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Hedy West Hedy West
Album: From Granmaw And Me
Label: Fledg'ling
Tracks: 11
Website: http://www.fledglingrecords.co.uk

Justly regarded as one of the very finest folk revival singers of her generation, Hedy West died in 2005 at age 67, leaving as her final legacy this recording, the fruit of the last project she was to prepare – a project “offering a small proportion of the music that was gathered in (her) grandmother’s family over several generations”. The disc’s songs are interspersed with occasional snatches of narration by Hedy’s grandmother Lille Etta Mulkey West, who herself was responsible for choosing the songs Hedy performs here. Associated stories, as well as some lengthier passages of Granmaw’s commentary, are reproduced in the attractive accompanying booklet (typical of the Fledg’ling house-standard for loving presentation).

Hedy herself is in commanding form (even though the strain of encroaching ill-health was audibly beginning to take its toll at times). Hedy accompanies herself (on guitar or banjo) throughout, with extra accompaniment (on the majority of tracks) by Tracy Schwarz (mostly fiddle, sometimes guitar, and added vocal on one track), and isolated appearances by David Qualley (guitar on two tracks – Jack And Joe and Lil’ Old Mountain Shack, the latter song having been written by Hedy’s father Don); Eloise Schwarz adds a vocal part to a couple of songs too. The whole recording has something of a backporch house-party feel, with a seriously infectious sense of joy in the music-making that’s irresistible. At the same time, it’s abundantly clear that these songs carry deep resonances for Hedy; for instance, her note to the Two Sisters (Wind & The Rain) ballad, which is rivetingly performed here, reveals that the song reminded her grandmother of her own sister Molly’s tragic death.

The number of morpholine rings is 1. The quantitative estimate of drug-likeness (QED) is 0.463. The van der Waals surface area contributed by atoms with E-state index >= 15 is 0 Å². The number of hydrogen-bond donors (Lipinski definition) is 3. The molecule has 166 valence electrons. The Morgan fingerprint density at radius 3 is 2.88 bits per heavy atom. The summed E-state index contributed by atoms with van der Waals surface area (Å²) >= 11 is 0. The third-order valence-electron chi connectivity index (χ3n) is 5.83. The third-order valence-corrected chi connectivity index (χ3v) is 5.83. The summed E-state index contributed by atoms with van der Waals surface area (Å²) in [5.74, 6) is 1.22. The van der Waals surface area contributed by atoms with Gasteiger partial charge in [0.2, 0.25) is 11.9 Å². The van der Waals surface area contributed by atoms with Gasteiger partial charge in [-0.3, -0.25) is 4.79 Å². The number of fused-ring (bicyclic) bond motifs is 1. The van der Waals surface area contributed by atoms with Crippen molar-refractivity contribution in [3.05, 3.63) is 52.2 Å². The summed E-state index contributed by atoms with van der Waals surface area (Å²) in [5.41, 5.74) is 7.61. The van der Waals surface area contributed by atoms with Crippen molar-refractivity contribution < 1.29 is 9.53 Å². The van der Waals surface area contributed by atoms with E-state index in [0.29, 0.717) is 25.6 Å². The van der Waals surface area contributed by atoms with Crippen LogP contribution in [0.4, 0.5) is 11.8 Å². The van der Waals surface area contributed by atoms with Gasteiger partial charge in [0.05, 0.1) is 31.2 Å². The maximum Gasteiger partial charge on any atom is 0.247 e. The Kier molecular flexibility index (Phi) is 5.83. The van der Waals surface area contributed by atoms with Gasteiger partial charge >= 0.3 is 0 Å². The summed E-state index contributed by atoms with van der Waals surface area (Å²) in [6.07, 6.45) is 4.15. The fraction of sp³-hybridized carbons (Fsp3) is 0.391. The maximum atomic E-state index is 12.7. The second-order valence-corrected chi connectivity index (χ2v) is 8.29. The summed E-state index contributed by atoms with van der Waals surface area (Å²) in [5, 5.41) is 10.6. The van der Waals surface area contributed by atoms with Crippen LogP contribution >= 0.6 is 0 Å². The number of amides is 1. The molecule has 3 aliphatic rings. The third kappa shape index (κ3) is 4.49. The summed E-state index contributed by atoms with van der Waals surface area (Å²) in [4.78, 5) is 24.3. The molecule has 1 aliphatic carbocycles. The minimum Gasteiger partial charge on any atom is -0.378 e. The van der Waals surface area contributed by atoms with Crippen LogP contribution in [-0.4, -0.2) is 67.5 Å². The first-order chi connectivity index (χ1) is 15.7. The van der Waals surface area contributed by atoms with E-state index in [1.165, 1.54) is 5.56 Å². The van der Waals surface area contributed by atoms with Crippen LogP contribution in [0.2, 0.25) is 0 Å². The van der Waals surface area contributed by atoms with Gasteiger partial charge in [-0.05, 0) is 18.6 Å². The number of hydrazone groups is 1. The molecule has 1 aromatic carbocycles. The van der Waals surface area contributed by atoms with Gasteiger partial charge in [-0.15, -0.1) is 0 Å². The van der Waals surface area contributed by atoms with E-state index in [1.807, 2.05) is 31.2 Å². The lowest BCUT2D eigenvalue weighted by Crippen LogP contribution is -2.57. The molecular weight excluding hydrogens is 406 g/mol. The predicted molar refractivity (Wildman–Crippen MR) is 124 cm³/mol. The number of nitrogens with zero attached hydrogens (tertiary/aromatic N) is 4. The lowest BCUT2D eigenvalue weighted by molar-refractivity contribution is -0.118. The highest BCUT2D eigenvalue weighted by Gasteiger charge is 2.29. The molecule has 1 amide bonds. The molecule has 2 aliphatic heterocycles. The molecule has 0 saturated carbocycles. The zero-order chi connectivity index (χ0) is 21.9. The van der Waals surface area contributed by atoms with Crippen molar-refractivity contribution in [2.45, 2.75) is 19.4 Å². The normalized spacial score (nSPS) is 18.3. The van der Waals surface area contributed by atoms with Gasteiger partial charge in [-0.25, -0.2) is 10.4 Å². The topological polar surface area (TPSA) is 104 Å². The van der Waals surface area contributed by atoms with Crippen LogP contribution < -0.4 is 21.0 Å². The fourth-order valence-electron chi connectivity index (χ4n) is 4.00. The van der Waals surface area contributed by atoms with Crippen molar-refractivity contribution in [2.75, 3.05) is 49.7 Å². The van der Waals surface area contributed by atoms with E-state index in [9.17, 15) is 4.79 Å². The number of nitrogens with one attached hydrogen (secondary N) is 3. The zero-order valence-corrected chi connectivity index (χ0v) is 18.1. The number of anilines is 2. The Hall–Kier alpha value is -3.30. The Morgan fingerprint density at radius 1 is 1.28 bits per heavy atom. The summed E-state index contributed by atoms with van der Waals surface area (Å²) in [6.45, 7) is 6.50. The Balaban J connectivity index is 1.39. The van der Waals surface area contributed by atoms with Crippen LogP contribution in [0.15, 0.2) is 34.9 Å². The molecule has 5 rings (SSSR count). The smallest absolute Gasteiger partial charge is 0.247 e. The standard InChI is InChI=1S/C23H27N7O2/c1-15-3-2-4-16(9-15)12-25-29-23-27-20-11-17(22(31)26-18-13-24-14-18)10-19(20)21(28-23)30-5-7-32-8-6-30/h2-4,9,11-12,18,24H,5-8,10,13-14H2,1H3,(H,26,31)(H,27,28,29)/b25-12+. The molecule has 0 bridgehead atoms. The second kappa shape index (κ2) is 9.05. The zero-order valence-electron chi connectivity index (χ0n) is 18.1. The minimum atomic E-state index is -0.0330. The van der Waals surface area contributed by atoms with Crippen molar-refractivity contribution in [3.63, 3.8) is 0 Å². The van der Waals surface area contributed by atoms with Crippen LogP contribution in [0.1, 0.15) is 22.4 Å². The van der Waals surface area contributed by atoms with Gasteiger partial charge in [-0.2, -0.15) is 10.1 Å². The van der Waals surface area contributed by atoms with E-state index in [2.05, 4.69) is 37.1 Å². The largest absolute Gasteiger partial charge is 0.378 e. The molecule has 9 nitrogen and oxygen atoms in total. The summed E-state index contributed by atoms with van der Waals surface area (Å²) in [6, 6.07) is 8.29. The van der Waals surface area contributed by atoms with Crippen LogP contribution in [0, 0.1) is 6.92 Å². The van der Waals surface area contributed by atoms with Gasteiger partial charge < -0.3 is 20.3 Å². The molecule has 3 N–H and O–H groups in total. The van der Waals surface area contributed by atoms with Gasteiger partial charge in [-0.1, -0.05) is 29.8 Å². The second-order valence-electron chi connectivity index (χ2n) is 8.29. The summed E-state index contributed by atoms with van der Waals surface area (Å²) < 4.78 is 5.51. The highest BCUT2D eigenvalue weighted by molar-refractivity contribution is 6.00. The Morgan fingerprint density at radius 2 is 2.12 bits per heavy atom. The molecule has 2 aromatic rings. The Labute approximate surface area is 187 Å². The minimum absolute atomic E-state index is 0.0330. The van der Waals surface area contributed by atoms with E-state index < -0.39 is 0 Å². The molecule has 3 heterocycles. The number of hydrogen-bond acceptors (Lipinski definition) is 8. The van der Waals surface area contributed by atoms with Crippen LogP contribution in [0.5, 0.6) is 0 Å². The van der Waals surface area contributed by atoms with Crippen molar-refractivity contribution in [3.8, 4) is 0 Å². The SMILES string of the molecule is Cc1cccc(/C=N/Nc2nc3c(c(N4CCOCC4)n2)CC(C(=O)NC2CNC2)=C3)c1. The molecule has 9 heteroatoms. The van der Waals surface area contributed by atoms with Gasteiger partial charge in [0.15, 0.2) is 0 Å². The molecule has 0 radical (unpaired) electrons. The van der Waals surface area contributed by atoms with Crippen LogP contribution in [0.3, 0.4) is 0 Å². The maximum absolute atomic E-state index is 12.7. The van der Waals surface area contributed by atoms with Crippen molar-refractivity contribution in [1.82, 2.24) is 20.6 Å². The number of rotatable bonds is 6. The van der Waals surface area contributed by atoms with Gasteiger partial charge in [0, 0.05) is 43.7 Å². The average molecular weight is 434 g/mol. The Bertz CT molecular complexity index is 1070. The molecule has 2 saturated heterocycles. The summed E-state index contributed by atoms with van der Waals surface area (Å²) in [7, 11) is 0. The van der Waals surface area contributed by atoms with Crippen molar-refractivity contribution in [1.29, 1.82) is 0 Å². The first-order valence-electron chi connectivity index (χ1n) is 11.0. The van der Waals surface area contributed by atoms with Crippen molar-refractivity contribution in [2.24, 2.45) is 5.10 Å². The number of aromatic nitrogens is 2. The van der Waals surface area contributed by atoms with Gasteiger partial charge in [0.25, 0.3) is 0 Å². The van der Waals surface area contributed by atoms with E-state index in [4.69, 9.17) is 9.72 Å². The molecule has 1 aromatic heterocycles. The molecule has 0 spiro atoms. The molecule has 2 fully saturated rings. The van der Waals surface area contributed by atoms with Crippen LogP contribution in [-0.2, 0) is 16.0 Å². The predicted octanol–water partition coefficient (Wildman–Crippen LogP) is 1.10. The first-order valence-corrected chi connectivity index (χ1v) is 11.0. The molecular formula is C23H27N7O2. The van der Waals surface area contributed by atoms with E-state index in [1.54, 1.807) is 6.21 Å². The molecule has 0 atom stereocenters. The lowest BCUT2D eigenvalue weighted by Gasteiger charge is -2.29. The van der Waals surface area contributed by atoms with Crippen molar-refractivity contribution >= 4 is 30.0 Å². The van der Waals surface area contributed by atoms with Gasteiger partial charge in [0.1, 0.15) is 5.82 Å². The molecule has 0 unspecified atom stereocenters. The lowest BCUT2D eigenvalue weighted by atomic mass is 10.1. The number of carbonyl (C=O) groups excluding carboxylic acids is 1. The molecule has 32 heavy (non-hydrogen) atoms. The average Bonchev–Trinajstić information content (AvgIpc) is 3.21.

The caveat is that it’s a woefully short album – a mere 29 minutes – but it’s nevertheless an important testament to Hedy’s role in the revival. Not surprising, then, that it’s likely worth the price of admission alone for four of the tracks: the rousing Once I Had An Old Grey Mare, the even more rousing gospeller finale The Uncloudy Day, the homily I’ll Never Get Drunk Anymore – a favourite of Granmaw’s brother Gus – and by some way the most enjoyable (IMHO) version of Frog Went Courting you’re likely to hear. And by the way, for those fearing duplication of repertoire, none of the songs on this new disc appear on the currently available reissues of Hedy West’s seminal Vanguard and Topic recordings. You want the real deal? This is authentic as they come – and essential for your old-time revival folk collection.

David Kidman